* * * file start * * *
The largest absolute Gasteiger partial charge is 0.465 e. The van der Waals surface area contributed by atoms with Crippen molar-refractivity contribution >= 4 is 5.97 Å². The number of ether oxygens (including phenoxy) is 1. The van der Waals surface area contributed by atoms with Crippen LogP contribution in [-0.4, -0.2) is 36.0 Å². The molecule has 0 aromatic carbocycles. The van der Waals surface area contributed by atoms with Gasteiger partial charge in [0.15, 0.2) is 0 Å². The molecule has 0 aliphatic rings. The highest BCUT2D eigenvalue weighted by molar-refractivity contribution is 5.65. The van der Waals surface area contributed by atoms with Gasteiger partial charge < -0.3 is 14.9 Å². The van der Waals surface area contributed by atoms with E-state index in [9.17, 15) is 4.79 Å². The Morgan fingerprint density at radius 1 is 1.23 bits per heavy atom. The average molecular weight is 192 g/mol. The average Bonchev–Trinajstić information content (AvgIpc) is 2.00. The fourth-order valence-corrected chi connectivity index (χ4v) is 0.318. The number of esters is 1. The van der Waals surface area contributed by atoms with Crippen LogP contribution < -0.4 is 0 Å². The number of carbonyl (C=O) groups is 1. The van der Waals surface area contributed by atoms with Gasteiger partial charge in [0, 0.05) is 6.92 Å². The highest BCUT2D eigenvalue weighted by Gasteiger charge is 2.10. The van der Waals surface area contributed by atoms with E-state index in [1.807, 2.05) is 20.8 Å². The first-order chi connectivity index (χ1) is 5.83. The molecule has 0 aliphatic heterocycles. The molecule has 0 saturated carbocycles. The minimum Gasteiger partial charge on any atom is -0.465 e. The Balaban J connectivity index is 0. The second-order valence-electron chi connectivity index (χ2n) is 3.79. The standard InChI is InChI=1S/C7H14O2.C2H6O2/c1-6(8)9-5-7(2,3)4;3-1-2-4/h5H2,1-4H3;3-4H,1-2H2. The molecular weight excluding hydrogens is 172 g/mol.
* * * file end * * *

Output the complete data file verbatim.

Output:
The largest absolute Gasteiger partial charge is 0.465 e. The van der Waals surface area contributed by atoms with Crippen molar-refractivity contribution >= 4 is 5.97 Å². The number of ether oxygens (including phenoxy) is 1. The van der Waals surface area contributed by atoms with Crippen LogP contribution in [-0.4, -0.2) is 36.0 Å². The molecule has 0 aromatic carbocycles. The van der Waals surface area contributed by atoms with Gasteiger partial charge in [0.15, 0.2) is 0 Å². The molecule has 0 aliphatic rings. The highest BCUT2D eigenvalue weighted by molar-refractivity contribution is 5.65. The van der Waals surface area contributed by atoms with Gasteiger partial charge < -0.3 is 14.9 Å². The van der Waals surface area contributed by atoms with E-state index in [9.17, 15) is 4.79 Å². The Morgan fingerprint density at radius 1 is 1.23 bits per heavy atom. The average molecular weight is 192 g/mol. The average Bonchev–Trinajstić information content (AvgIpc) is 2.00. The fourth-order valence-corrected chi connectivity index (χ4v) is 0.318. The number of esters is 1. The van der Waals surface area contributed by atoms with Crippen LogP contribution < -0.4 is 0 Å². The number of carbonyl (C=O) groups is 1. The van der Waals surface area contributed by atoms with Gasteiger partial charge in [0, 0.05) is 6.92 Å². The highest BCUT2D eigenvalue weighted by Gasteiger charge is 2.10. The van der Waals surface area contributed by atoms with E-state index in [1.807, 2.05) is 20.8 Å². The first-order chi connectivity index (χ1) is 5.83. The molecule has 0 aliphatic heterocycles. The molecule has 0 saturated carbocycles. The minimum Gasteiger partial charge on any atom is -0.465 e. The Balaban J connectivity index is 0. The second-order valence-electron chi connectivity index (χ2n) is 3.79. The standard InChI is InChI=1S/C7H14O2.C2H6O2/c1-6(8)9-5-7(2,3)4;3-1-2-4/h5H2,1-4H3;3-4H,1-2H2. The molecular weight excluding hydrogens is 172 g/mol.